Three reasons why road deaths are reducing in Suffolk
PUBLISHED: 16:30 08 April 2019 | UPDATED: 13:00 10 June 2019
Fewer people are dying on Suffolk's roads - with police recording a 20% drop in fatal crashes compared to last year.
11 people have been killed in collisions in Suffolk this year - with incidents involving a cyclist, cars, a mobility scooter, motorcycles, a bicycle and pedestrians.
The crashes took place in Ipswich, Sutton, Bury St Edmunds, Bungay, Exning, and Mildenhall - with four happening in January.
Inspector Chris Hinitt, from Suffolk's collision investigation team, thinks a 20% fall in the number of fatalities could be down to drivers paying more attention, quicker responses from the NHS and improvements to car safety.
Despite the drop, he said the force is urging people to stay vigilant - and cracking down on motorists using mobile phones at the wheel or drink and drug driving.
"We don't want to prosecute drivers, we want to educate them about speed and mobile phone use and prevent these kinds of life-changing accidents," he said.
"Is a phone call really worth someone's life?"
Officers say there has been a 19.35% fall in the number of fatalities from crashes in 2018/19 compared to 2017/18.
There has, however, been an 11.3% increase in the number of people killed or seriously injured over the same time period - from January to April.
Mr Hinitt said: "We've seen an increase in the number of those seriously injured but a decrease in the number of fatalities.
"My professional opinion would put this down to the quick responses from the NHS to the scenes of collisions, the improvements in car safety and that drivers are possibly becoming more responsible.
"People are beginning to pay more attention."
The 'fatal four' explained
Drivers are more likely to be killed or seriously injured in a crash if they commit one of the 'fatal four' offences - drink driving, drug driving, using a mobile phone and not wearing a seat belt.
Mr Hinitt said: "People know that these things are illegal but they are choosing to go against the law so they must pay the consequences."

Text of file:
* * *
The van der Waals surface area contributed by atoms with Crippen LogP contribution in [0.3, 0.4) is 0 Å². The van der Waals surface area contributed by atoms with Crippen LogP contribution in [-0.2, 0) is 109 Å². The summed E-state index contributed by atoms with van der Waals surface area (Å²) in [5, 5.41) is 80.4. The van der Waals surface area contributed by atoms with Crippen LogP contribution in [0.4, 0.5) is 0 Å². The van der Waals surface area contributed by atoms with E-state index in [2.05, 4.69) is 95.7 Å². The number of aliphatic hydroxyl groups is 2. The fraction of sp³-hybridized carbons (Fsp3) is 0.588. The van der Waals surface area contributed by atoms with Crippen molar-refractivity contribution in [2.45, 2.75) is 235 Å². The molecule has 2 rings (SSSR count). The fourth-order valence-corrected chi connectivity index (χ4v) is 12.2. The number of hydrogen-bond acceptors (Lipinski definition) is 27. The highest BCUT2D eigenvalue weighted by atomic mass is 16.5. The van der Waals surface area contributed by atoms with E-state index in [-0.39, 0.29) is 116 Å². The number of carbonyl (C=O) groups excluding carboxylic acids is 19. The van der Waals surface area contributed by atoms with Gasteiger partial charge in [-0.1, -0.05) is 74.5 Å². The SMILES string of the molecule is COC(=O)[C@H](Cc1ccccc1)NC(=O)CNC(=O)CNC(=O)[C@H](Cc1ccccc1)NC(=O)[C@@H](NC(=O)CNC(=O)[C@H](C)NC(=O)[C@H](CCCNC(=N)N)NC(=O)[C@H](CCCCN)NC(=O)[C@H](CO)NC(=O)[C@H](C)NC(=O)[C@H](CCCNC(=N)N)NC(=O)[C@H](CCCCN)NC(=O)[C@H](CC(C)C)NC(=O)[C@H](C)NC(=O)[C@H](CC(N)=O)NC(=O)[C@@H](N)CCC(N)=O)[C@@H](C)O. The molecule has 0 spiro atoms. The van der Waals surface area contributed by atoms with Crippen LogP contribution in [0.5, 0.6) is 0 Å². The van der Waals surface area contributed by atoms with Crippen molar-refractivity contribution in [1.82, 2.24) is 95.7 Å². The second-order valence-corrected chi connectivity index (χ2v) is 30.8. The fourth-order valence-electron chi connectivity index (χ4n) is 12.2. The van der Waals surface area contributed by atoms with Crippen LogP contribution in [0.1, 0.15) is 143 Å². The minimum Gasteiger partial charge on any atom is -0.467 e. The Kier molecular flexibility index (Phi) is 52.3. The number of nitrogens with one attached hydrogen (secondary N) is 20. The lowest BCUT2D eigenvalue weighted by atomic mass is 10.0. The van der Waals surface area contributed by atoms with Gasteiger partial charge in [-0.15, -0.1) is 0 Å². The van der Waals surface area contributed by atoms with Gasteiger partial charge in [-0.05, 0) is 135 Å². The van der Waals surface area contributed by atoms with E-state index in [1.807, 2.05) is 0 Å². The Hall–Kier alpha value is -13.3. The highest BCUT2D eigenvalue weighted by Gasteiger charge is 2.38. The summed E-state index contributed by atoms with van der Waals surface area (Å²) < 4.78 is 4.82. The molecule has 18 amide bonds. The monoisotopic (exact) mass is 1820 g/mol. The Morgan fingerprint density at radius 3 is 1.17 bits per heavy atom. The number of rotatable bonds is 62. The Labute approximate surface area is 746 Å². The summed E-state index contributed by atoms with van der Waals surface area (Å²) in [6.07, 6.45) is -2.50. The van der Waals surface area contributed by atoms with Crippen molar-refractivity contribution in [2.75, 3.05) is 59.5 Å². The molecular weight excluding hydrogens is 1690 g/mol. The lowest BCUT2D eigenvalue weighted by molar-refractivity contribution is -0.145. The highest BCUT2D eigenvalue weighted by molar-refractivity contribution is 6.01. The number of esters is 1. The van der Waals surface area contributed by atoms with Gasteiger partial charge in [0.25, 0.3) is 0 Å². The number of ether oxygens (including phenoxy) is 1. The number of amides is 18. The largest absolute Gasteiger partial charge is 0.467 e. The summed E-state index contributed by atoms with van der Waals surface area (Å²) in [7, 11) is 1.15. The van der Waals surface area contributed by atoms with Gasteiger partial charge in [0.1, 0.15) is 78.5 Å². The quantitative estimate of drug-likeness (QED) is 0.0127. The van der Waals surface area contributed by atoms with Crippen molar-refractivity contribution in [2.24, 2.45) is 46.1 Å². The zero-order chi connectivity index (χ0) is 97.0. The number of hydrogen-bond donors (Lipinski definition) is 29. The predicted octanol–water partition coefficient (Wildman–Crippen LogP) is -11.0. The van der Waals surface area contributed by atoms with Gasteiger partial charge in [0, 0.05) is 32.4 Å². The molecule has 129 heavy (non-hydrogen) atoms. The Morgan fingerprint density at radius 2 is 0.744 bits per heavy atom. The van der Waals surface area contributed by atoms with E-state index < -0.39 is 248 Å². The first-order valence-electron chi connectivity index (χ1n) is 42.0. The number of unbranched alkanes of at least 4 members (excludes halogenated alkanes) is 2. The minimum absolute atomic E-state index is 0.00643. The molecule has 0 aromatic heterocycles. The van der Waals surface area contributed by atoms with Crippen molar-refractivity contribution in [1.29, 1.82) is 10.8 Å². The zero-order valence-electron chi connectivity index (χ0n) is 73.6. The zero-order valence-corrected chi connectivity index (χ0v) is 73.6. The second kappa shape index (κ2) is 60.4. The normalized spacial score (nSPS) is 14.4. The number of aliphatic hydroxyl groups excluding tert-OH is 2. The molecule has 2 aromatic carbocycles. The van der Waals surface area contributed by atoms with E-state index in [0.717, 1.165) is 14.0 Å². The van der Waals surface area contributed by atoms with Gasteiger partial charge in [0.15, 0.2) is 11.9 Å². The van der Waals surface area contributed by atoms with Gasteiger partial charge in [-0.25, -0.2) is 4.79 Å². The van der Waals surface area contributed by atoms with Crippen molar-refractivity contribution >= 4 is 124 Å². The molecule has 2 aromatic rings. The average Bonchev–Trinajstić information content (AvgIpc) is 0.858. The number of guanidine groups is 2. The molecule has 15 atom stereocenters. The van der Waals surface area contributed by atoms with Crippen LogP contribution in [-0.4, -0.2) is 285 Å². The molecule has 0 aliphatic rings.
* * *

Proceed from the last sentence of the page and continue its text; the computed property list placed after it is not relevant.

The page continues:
He said drink driving is a particular issue with people aged over 28 - but in recent years the numbers have slightly decreased.
Drug driving becomes a bigger problem for the under 30s, he said, and this rise could be due to drugs being more detectable now with the advanced road side tests available.
Penalties for drivers caught using their phone at the wheel have also had an impact.
From March 2017, the penalty for using a mobile phone while driving doubled from £100 to £200. Those caught also receive a penalty of six points,
Mr Hinitt added: "This increased penalty has stopped many people in Suffolk using their mobile phones at the wheel."
Most people do wear seat belts - but according to Mr Hinitt, delivery drivers are the biggest offenders.
He added: "The police don't want to criminalise people, we want people to be safe on the roads and minimise the number of collisions.
"It shouldn't be about how quick you can get to work for 9am, it should be about getting from A to B safely."
What is being done to help reduce fatal collisions?
Suffolk Police have a safe rider scheme for motorcyclists, which they encourage all riders to take part in. They are also encouraging responsible cycling and have launched a 'Close Pass' operation to promote space and time when approaching cyclists.
Suffolk police also advise elderly people to take regular eye checks, and will encourage those who are unfit to drive to hand in their licence.